What is Workplace Attendance?

Learn How to Implement an Attendance Policy and Tracking System

Businessman punching the clock
Getty Images/Lane Oatey/Blue Jean Images

Tracking your employee's attendance is important to your company's bottom line. Attendance is defined, quite simply, as showing up for work, but how can you track it? By implementing well-defined policies and a tracking system.

Especially with hourly or nonexempt employees, the attendance system clearly defines when employees are supposed to show up for work. This is especially important for nonexempt employees who frequently perform jobs that require a person to be there to serve customers.

It is also important for those employees who work a function in an automated process that requires a worker at each workstation for the process to complete a product or service. It is for workers in these situations that attendance policies generally exist. You'll rarely find an attendance policy that addresses the work of exempt or salaried employees.

Management and human resources departments will find that having an effective attendance policy in place creates a better work environment because employees know exactly what is expected of them.

What is Workplace Attendance?

Attendance is the act or fact of attending (being present at) work. Attendance is also used to define the number of persons present on a particular day at work. As mentioned, it most frequently refers to jobs of hourly paid employees.

Attendance is also referred to as present at work or presenteeism.

For example, an HR department may make notes like these in an employee's personnel file or in a company's assessment of its workplace challenges or goals.

  • Rob had a wonderful work attendance record; he rarely missed a day from work.
  • Mary has a challenge with attendance and arrives late to work at least two days a week.
  • The attendance on first shift averaged only 75 percent on Mondays while employees recovered from their weekend fun. 
  • Obtaining qualified employees who want to work second shift with good attendance is challenging. Employees prefer to work days to have nights off or they prefer to work midnight shift so that they have days free. Second shift cuts across free time in both days and nights.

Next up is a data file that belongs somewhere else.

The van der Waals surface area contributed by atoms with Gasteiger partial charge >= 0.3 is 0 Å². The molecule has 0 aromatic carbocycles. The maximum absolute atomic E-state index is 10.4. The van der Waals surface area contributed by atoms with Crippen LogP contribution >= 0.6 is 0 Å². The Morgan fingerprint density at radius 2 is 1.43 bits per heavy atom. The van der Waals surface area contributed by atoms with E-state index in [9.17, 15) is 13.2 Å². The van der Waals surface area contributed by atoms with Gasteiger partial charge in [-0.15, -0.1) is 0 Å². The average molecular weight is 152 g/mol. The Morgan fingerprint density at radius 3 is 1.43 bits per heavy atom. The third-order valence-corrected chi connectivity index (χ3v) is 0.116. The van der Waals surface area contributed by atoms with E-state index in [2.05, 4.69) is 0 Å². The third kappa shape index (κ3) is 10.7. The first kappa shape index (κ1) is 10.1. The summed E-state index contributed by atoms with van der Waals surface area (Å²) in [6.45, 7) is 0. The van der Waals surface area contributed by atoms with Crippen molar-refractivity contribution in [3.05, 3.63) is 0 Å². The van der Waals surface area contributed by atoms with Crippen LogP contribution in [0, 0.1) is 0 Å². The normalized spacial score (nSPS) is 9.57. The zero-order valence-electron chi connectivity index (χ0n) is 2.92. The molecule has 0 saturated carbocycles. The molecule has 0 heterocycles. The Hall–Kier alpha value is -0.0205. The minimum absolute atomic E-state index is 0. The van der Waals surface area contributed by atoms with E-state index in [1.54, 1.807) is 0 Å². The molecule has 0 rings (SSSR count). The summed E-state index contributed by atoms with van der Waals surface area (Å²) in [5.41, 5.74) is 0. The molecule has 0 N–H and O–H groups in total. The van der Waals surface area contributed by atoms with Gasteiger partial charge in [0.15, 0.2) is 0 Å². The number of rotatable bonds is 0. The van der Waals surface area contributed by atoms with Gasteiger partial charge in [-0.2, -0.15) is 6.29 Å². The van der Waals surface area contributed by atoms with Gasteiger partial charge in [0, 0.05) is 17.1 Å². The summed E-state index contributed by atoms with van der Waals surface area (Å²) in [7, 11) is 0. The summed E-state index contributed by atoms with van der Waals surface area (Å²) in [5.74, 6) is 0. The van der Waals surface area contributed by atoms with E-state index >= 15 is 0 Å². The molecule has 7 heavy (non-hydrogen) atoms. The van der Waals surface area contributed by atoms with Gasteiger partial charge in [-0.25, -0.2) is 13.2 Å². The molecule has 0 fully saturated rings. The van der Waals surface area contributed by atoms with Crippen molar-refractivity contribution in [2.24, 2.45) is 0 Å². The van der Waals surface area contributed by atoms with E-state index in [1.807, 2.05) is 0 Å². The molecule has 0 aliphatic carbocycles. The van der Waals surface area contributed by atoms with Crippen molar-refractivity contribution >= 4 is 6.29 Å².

What is an Attendance Policy?

    An attendance policy provides the guidelines and expectations for employee attendance at work as defined, written, disseminated, and implemented by an organization.

    Attendance policies exist most frequently for hourly or nonexempt employees for whom an organization must generally track hours and pay for overtime over 40 hours.

    Additionally, employees for whom attendance is tracked often perform jobs that are interdependent on other employees being in attendance. Such jobs include production line work in a manufacturing facility.

    An attendance policy is sometimes used interchangeably with an absenteeism policy. My view is that an attendance policy is much more narrowly defined and limited to attendance, as opposed to absenteeism policies which address absenteeism management issues and more.

    A Sample No-Fault Attendance System

    A No-Fault Point System is one example of an effective attendance policy. The goal is to reward good attendance and eliminate the employment of people with poor attendance. It uses a point system and does not excuse absences.

    This leaves managers and supervisors out of the role of judges, a role they hate to play. It places maximum accountability and responsibility for attendance on the employee which is where it ought to be.

    In a no-fault attendance system, absences are recorded similar to this:

    • Each absence = 1 point (no multi-day occurrences)
    • Each late-in (tardy) or early-out = 1/2 point
    • Each no-show for work = 2 points
    • Each return with no prior call = 1 point
    • Each absence-free quarter eliminates all points and rewards the employee with a day off with pay.
    • Each employee starts fresh, with no points, each year.

    Progressive disciplinary action accompanies a no-fault attendance system. If an employee earns so many points, they receive a warning that progressively worsens. A system like this allows both the employer and employee to know exactly what the consequences will be for poor attendance.

    Here is a detailed attendance policy to review. It includes rewards and penalties for hourly employee attendance.